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SNIS 9th annual meeting electronic poster abstracts
E-009 Reversible cerebral vasoconstriction syndrome following carotid artery stenting
  1. M Soltanolkotabi,
  2. S Ansari,
  3. B Patel,
  4. A Shaibani,
  5. M Hurley
  1. Department of Radiology, Northwestern University Feinberg School of Medicine, Chicago, Illinois, USA

Abstract

Introduction Reversible cerebral vasoconstriction syndromes (RCVS) compromise a group of disorders characterized by prolonged but reversible vasoconstriction of the cerebral arteries. RCVS has been reported to occur in various clinical settings and although the pathophysiology remains unclear, a disturbance in the regulation of cerebral vascular tone has been the prevailing hypothesis. We report a case of ipsilateral reversible cerebral vasoconstriction following carotid stenting. To our knowledge, this is the first report of RCVS following carotid stenting in the literature.

Case report/imaging findings A 49-year-old female with a past medical history of hypertension, hyperlipidemia, and migraines underwent carotid angioplasty/stenting for a symptomatic 70%–80% left internal carotid artery origin stenosis at our institution. Although the procedure was uncomplicated, the patient complained of a significant constant left frontal headache post-stenting. Serial CT head and CTA neck studies however, revealed a patent left carotid stent with no evidence of in-stent stenosis, thrombosis, or intracranial hemorrhagic complications and the patient was discharged. The patient returned to the ED 14 days later due to transient ischemic episodes of right upper and lower extremity weakness and right facial numbness. Interestingly, these symptoms occurred 1 day after commencing new antihypertensive therapy and an associated resolution of her headache. MR brain studies demonstrated 2–3 punctuate foci of restricted diffusion in the left fronto-parietal lobe consistent with acute infarcts. Brain MR perfusion studies revealed an elevated mean transit time and mild compensatory increase in relative cerebral blood volume suggesting autoregulatory vasodilation. Although subsequent CTA head and neck studies re-demonstrated stent patency with no residual stenosis, there was suspicion of irregularity in the distal intracranial vasculature of the left anterior intracranial circulation, and left posterior cerebral artery, prompting a cerebral angiogram. Cerebral angiogram results confirmed diffuse segmental narrowing in the distal intracranial vasculature of the left anterior, middle, and posterior cerebral arteries. This finding was restricted to the left hemisphere. The vasoconstriction resolved immediately following the administration of intra-arterial verapamil and a repeat MR perfusion showed near complete normalization. The patient's neuorologic symptoms did not recur although her headache had returned during the IA verapamil administration. The patient was placed on 120 mg verapamil daily and discharged. Upon follow-up, the patient continued to suffer from persistent headaches, which were partially resolved with verapamil. Subsequent CTA/MRP studies; however, demonstrated complete reversal of the left-sided vasoconstriction.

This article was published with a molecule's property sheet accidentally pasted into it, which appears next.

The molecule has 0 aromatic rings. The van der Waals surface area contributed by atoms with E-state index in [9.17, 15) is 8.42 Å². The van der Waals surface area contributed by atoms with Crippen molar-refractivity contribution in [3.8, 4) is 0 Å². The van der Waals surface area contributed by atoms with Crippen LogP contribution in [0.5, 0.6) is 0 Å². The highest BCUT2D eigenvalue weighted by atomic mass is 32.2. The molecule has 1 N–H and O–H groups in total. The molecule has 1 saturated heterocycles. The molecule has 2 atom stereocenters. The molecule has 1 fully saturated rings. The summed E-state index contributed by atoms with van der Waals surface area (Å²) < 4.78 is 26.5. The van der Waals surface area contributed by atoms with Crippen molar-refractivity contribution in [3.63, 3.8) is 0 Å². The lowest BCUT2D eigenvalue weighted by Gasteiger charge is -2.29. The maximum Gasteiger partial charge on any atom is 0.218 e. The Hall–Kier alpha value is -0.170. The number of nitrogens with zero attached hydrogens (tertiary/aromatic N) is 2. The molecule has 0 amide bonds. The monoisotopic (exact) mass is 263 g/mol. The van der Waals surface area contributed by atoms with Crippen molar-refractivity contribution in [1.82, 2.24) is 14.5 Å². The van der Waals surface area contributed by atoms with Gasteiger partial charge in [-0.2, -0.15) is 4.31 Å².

Conclusion The mechanism by which carotid revascularization procedures precipitate cerebral vasoconstriction is not well understood; however, a direct mechanical relationship is suggested based on the observation of ipsilateral vasospasm in 4 of the reported carotid endarterectomy cases in addition to our endovascular case. It has been postulated that severe ICA stenosis may lead to chronic cerebral hypoperfusion and a disturbance of cerebral vessel autoregulation. Following revascularization of the carotid artery, a relative hyperperfusion state may induce an accentuated vasoconstrictive response in susceptible individuals and actually lead to symptomatic hypoperfusion. The presence of headache correlated well with our patient's cerebral perfusion status.

Competing interests None.

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